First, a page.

voting with my own fork: why eating is political. part 5- going vego.

One week ago today, I became vegetarian.  Again.

I’ve done it before.  The first time I tried, in my teenage years, was more the manifestation of somewhat eating-disordered behaviours than of any real sense of conviction.  My parents got all shouty and I gave up pretty quickly on trying to cut out meat (although it was another few years before I really enjoyed food again).  The second time, I’d just arrived in the UK for a year of uni and had decided it was a good time to put my newly developed thoughts about animal welfare into action.  It wasn’t.  Limited knowledge of the necessities of a vego diet and very limited money saw me living off canned soup, Sainsbury’s cheese and spinach pizzas, noodles and choc-chip cookies for two months before I ended up with a constant cold for the next month.  By the time I arrived back in Australia a year later, I was well and truly back into meat-eating ways.  And I’ve stayed in those ways for the past 5 years.

This time, I’m going vego properly.  I’m doing it because I can no longer keep telling myself that I’m ok with eating animals.  Because really, I’m not, and I can’t keep lying to myself.

I gave up eating pig products at the start of the year – it felt wrong to be eating such an intelligent and social animal.  You have no idea how much I love chorizo sausage.  But I just couldn’t enjoy it when I had pictures of teacup pigs and sow stalls floating around in my mind every time I ate it.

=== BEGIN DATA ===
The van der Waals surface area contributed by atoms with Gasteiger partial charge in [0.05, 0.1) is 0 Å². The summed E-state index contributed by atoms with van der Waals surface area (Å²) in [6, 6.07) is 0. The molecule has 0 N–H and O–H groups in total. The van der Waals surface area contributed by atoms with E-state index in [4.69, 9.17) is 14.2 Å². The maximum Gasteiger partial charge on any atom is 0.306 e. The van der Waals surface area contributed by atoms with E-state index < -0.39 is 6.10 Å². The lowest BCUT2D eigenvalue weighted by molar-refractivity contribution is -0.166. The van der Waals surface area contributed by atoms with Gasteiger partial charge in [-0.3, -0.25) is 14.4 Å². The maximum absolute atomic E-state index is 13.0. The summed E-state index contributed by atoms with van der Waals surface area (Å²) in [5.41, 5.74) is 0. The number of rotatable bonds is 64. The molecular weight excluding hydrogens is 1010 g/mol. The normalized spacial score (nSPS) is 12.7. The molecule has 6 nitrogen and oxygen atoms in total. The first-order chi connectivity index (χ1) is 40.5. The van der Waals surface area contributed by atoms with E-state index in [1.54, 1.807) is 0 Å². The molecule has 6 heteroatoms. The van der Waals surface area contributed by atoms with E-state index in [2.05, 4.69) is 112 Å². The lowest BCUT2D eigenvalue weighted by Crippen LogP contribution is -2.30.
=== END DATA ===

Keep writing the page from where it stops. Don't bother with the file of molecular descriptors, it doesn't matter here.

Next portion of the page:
As the year has gone by, it’s made less and less sense to me why I should care about one species of animal more than another.  I started seeing cows with long eyelashes, blinking reproachfully at me every time I ate a burger.  Sheep bleated pitifully at me as I gnawed on a roast.  Every chicken began turning into David’s parents crazy, stupid, dinosaur-shaped chicken, Dina.  And despite being crazy, stupid and dinosaur-shaped, Dina is sort of awesome.

So a week ago, I stopped.  I’m trying to make sure that I’m still getting adequate protein and iron.  I’m taking multivitamins, eating loads of nuts and legumes.  I’m allergic to eggs, but I’m still eating cheese and yoghurt.  I’m also trying to remember all the other associated stuff –  no more of my beloved Sour Worms – they contain gelatin.  No more leather shoes or leather handbags.   I don’t think this is going to be easy.  But I do think it will be better.

Hints and tips from other people who have done this would be very, very welcome.  I want this to work this time.  I want to do it properly, because I just can’t face being responsible for the deaths of other creatures any more.  I know that sounds soppy and clichéd, but it’s just how it is.

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3 thoughts on “voting with my own fork: why eating is political. part 5- going vego.

  1. “No more sour worms”… Nooooooo! Don’t do it!!! : )

    Seriously, it is admirable to see you sticking to your convictions and taking on such a challenge. I honestly don’t know if I could do it myself. Especially now that I’ve just discovered “British Bangers” (we have a local butcher from England).

    Best of luck!

  2. Thanks Alison :) I know what you mean by ‘one day’ – as I say, it’s taken 5 years!

    Joce – I KNOW. Sour Worms are like the food of the gods! I may need to try to find a vegan version or something. Thanks for the support!

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